Business Valuation for Beginners

There are several approaches specialists can use to calculate value. Each approach has one or more methods that are primarily used to value a company. Valuation specialists may use one approach or a combination of them, depending on which one will generate the most accuracy based on your company’s unique situation.

Business valuation is the process of determining the value of a company. The value of a company can vary depending on the approaches and data used by the valuation expert. The emphasis put on each approach and the manner in which the data is interpreted by the valuation expert also influence the final valuation.

There are several approaches specialists can use to calculate value. Each approach has one or more methods that are primarily used to value a company. Valuation specialists may use one approach or a combination of them, depending on which one will generate the most accuracy based on your company’s unique situation.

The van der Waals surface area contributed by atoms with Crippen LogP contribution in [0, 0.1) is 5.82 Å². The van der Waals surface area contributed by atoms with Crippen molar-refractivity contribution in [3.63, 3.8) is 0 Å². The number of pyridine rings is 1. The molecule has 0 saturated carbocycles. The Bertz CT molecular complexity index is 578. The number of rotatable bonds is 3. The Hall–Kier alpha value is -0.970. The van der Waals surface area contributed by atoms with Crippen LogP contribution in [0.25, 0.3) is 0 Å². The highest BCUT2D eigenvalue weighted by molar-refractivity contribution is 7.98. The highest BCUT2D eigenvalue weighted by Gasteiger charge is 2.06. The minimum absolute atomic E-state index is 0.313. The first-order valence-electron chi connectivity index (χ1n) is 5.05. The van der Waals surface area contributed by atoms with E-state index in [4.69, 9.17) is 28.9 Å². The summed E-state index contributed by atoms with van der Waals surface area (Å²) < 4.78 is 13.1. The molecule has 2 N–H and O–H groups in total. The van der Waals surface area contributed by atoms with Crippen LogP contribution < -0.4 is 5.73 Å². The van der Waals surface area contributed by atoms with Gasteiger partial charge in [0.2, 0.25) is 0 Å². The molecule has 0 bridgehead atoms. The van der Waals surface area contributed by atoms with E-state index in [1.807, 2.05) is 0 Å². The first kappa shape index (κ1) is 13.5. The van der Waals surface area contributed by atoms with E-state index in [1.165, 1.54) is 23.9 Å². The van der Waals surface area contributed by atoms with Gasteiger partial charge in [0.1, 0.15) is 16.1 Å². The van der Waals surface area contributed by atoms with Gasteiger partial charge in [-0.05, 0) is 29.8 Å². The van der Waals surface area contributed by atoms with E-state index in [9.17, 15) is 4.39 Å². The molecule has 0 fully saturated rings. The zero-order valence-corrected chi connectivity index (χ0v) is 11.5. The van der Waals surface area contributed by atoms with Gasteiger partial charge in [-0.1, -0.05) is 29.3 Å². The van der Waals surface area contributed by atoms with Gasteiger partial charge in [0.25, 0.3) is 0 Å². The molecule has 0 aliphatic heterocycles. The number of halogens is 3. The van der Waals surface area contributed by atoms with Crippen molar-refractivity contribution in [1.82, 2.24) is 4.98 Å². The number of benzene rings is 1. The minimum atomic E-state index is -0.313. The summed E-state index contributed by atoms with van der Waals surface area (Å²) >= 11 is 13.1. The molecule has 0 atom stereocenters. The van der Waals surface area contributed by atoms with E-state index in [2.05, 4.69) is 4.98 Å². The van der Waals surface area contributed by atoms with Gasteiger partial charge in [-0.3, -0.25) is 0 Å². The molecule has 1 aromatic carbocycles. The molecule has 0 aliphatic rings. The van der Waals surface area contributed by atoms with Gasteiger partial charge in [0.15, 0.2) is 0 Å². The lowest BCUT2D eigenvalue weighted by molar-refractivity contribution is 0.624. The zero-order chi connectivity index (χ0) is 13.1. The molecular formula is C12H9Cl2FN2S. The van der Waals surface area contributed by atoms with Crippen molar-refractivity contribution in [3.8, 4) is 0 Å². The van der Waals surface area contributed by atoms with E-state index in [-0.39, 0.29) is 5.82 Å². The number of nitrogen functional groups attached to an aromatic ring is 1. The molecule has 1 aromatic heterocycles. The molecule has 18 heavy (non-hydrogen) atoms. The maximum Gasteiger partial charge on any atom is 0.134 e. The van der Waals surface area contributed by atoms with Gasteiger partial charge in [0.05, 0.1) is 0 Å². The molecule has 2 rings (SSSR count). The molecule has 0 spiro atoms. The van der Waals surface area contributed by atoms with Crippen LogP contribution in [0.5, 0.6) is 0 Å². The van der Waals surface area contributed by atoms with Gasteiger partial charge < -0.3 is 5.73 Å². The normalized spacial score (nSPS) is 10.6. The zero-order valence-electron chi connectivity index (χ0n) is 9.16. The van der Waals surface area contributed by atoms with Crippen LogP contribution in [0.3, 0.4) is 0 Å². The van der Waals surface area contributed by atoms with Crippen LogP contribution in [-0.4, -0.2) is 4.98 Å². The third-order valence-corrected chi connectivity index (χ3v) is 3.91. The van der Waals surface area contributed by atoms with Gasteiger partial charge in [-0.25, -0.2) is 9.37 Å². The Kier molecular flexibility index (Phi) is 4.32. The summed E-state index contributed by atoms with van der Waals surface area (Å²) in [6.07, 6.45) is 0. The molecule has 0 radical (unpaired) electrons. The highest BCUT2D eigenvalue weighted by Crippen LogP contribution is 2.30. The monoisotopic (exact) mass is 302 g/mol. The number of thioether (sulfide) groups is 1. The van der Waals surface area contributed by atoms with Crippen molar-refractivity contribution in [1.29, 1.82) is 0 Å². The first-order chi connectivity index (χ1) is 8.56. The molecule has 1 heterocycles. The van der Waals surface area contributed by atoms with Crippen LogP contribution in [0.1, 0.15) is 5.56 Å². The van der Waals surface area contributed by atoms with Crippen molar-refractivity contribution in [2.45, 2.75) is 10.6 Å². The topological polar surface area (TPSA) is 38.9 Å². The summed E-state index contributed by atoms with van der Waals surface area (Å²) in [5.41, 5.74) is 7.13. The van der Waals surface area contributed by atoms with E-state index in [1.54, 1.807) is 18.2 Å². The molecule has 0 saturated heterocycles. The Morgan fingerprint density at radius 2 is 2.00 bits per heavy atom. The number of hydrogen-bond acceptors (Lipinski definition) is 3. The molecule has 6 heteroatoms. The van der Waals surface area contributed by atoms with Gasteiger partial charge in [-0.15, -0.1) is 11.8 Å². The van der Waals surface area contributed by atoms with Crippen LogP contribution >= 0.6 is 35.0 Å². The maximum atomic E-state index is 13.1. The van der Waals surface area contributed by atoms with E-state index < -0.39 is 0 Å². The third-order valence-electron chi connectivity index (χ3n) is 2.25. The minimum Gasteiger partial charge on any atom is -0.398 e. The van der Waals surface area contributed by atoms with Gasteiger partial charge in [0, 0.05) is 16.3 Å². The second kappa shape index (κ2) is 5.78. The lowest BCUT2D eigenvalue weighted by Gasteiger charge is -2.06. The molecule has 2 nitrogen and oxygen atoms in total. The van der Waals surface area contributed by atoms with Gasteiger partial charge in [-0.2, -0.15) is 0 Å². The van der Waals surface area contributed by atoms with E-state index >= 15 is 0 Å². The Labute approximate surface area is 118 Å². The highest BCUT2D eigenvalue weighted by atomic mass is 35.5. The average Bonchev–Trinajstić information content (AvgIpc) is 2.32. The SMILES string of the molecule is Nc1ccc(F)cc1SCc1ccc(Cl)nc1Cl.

The three main approaches are: market approach, income approach, and asset approach, and the following post will describe each approach and its methodologies in more detail.

Market Approach

This approach calculates the value of an asset by comparing the selling price of like items. In addition, the market approach can determine the worth of a business ownership interest, property, security, and intangible assets.

Since the market approach uses comparables to make valuations, it can trigger concerns if the sales and revenue figures are not accurate. To avoid inaccuracies, make sure the  companies being compared offer similar services and use adequate multiples.